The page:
Specifically, the committee:
+unanimously moved to sack the two incumbents (Allyson Washburn from the League of Women Voters) and Suzanne Manneh (California New Media.) The League was mandated to name a representative because of its tradition and experience with good government and public access issues. California New Media was mandated to name a member to insure there would always be a journalist of color on the task force.
+unanimously refused to seat two representatives from the Northern
California chapter of the Society of Professional Journalists, the sponsor of the ordinance with a long tradition in open government and First Amendment issues. One SPJ mandated representative was for a journalist (Doug Comstock, editor of the West of Twin Peaks Observer, one of the best neighborhood papers in town and a former chair of the task force.) The second mandated seat was for an attorney (Ben Rosenfeld.)
+tried to knock out incumbent Bruce Wolfe on motion of Farrell, but Wolfe survived on a 2-l vote.
+voted unanimously to approve David Pilpel, a former task force member who is known by observers for delaying meetings with is bursts of lengthy nitpicking on almost every item. He then usually votes against citizen complaints and for protecting city officials on the basis of spotting “onerous” burdens caused by the complaint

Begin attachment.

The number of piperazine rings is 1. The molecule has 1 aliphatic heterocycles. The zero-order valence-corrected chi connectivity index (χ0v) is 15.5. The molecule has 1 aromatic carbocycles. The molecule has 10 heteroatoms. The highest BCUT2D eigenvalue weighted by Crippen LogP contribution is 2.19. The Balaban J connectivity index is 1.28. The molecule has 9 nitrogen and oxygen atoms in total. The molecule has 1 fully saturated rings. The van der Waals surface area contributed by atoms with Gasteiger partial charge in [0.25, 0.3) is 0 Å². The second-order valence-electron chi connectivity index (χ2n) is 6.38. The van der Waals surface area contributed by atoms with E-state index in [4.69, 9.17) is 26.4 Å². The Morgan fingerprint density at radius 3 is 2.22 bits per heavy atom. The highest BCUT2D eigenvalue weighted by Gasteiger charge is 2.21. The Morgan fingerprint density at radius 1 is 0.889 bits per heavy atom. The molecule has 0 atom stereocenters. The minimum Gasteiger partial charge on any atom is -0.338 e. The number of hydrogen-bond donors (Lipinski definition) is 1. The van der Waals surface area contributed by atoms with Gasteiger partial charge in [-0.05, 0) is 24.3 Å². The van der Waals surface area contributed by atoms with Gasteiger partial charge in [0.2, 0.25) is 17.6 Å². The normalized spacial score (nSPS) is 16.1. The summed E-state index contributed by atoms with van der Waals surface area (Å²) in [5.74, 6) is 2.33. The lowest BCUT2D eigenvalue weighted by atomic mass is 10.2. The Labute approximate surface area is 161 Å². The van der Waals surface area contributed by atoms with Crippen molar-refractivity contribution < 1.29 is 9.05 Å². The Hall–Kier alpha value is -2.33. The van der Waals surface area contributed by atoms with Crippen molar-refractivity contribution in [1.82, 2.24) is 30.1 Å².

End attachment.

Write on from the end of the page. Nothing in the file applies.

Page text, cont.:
+voted unanimously for four new persons to the task force while sacking and refusing to appoint able members with experience and expertise without a word of thanks. The four new members are "a "a bunch of neophytes," according Rick Knee, outgoing SPJ member for 10 years.
Knee, a former task force chair surveying the carnage, said that the committee’s actions stemmed “partly from a desire by some supervisors to sabotage the task force and the ordinance itself, and partly from a vendetta by certain supervisors after the task force found several months ago that the board violated local and state open meeting laws when it railroaded some last minute changes to a contract on the Park Merced development project without allowing sufficient time for public service review and comment.” He noted that the developer "had slipped in a 14-page package of amendments at the llth hour" to get board approval.